Tuesday, July 19, 2011

Safeguards don't always

Photo by Sebastian Fissore accessed via
This is the second of two posts on the topic of abuse and safeguards.

Safety and safeguards are rarely far from people's thoughts about supports for people who live with additional vulnerability.  Interest is heightened when dreadful things happen, be it at home, on the street, or in the arms of a service provider.  If the magnitude is sufficient, this can result in a jurisdiction putting formal arrangements in place to help protect people.

For example, as part of its Disability Act 2006 the Government of Victoria set up the Office of the Senior Practitioner to regulate the use of restrictive support practices so that people's rights are safeguarded. The Act also provided for a Community Visitors Program, where trained volunteers can inspect disability services without notice.

Also in 2006, the Government of Queensland established a Disability Services Act that included measures aimed at protecting people, including approval processes for service agencies and investigation arrangements.

In what was obviously a busy year for legislative action on safeguarding, 2006 saw the UK Government pass the Safeguarding Vulnerable Groups Act, as a response to something unspeakably evil, establishing the Independent Safeguarding Authority, whose role is to help ensure that unsuitable people are not unleashed on vulnerable people.   
In South Australia, there is currently a Bill before Parliament relating to Mandatory Reporting, designed to help ensure that anything approaching neglect, abuse or assault is quickly brought to the attention of the authorities who can then act to protect the person living with disability.

The above are several different examples of how jurisdictions can take formal steps to provide safeguards for people living with additional vulnerability.  Such measures are often taken as the king-hit (irony intended) response to people's concerns about vulnerability and safeguards, and are designed to give people confidence that matters are in hand.

Unfortunately, there are at least two problems with such approaches.  The first problem is that they are not necessarily successful at protecting people with the greatest vulnerability.  To illustrate this, I refer again to the UK, and the recent Panorama investigation (mentioned in the previous posting) that revealed abuse and assaults perpetrated by staff on residents living with disability, in a state-of-the-art, high-cost ‘specialist’ service supervised by registered professionals.  You can view the program in 4 parts here, but be warned that it includes scenes you may find deeply upsetting.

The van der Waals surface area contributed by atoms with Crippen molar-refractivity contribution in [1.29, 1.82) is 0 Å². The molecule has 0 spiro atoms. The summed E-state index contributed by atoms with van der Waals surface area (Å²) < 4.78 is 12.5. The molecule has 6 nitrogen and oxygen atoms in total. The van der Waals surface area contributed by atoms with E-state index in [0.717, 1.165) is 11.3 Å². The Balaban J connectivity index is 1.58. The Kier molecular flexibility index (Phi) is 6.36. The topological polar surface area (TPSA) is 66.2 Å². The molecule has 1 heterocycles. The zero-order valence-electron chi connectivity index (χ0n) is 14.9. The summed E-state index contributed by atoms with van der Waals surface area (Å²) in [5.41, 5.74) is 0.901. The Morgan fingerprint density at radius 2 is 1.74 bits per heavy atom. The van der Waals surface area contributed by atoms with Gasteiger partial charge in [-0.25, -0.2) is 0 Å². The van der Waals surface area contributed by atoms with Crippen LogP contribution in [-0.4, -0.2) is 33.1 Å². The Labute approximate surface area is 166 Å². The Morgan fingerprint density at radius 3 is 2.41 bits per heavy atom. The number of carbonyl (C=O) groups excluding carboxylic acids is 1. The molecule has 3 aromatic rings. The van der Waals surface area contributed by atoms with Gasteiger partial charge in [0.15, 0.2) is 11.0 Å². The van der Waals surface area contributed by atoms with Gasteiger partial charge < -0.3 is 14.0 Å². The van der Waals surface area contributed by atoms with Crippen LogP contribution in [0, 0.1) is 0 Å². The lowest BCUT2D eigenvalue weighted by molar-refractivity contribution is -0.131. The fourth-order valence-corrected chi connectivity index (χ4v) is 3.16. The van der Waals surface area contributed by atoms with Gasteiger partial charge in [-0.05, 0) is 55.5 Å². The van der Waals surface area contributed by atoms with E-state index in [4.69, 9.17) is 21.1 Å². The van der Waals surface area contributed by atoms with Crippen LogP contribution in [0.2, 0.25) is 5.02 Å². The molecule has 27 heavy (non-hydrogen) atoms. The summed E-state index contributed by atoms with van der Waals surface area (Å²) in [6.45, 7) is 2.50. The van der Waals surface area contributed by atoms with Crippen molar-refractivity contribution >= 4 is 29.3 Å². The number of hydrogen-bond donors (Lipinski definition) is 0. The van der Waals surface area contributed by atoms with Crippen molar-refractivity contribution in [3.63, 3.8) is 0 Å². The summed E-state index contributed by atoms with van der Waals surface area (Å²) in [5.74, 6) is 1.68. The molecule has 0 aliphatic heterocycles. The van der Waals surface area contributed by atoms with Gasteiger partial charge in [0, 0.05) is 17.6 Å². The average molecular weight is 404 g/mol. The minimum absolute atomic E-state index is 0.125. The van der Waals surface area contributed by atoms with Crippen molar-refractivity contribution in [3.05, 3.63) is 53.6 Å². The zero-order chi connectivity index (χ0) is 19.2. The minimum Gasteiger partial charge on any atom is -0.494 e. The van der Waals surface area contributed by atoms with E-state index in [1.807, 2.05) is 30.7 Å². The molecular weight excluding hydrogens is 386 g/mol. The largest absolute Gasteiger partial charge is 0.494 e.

The investigation took place earlier this year. What is particularly depressing about the deplorable practice uncovered is that it took place despite the presence of the above-mentioned Independent Safeguarding Authority.  In short, the safeguarding authority didn't.
It gets worse. The UK also has the Care Quality Commission (CQC), whose role is to ensure that "people get better care".  This includes a a wide-ranging set of powers and duties, with the commitment that "if we think that people’s rights or safety are at risk, we will act quickly".  A senior staff member working at the service agency investigated by Panorama was so unsettled by the practices he saw that he contacted the CQC.  Unfortunately, the CQC failed its own commitment.  It did not act quickly, and in fact did not act at all, until Panorama shared their undercover research with several million people.

So what we have here is a situation where an approved service agency, working within a contemporary building and using professional staff, and designed to provide a specialist response to people with allegedly high needs, was responsible for a despicable catalogue of neglect, abuse and assault, and all this despite the presence of a range of formal legislative and regulatory safeguards.

The lesson from this is that formal safeguarding arrangements by themselves do not necessarily reduce the risk of vulnerable people being exploited.  

image by Banzai Creative
As a society it is of course important we continue exploring how we might best legislate and regulate to advance and uphold people's well being.  However, such measures are not a substitute for the work we all need to do to support people into ordinary valued lives.  This is because a good life is not achieved simply by reducing the chances of bad things happening.  If that is the main tactic, then that life will seem at best sterile and at worst empty.  Instead, the primary tactic must be how to increase the chances of good things happening in the person';s life, not just reducing the chances of bad things happening.

As mentioned in the previous posting, a starting point for this approach will be the deeply felt values about people living ordinary valued lives, and how this is then translated into expectations about how each citizen behaves, not just in terms of legislation, regulations, and specialist funding, but in terms of mainstream education, public transportation, buildings and spaces, ordinary employment, and neighbourhoods that are welcoming.

The better we support a person living with disability to take up their rightful place in the heart of our communities, the more likely it is that there will be natural safeguards present in that person's life - family, neighbours, acquaintances, friends, co-workers.  After all, these are sources of natural safeguards for any citizen, so why should it be any less so for a citizen living with disability.

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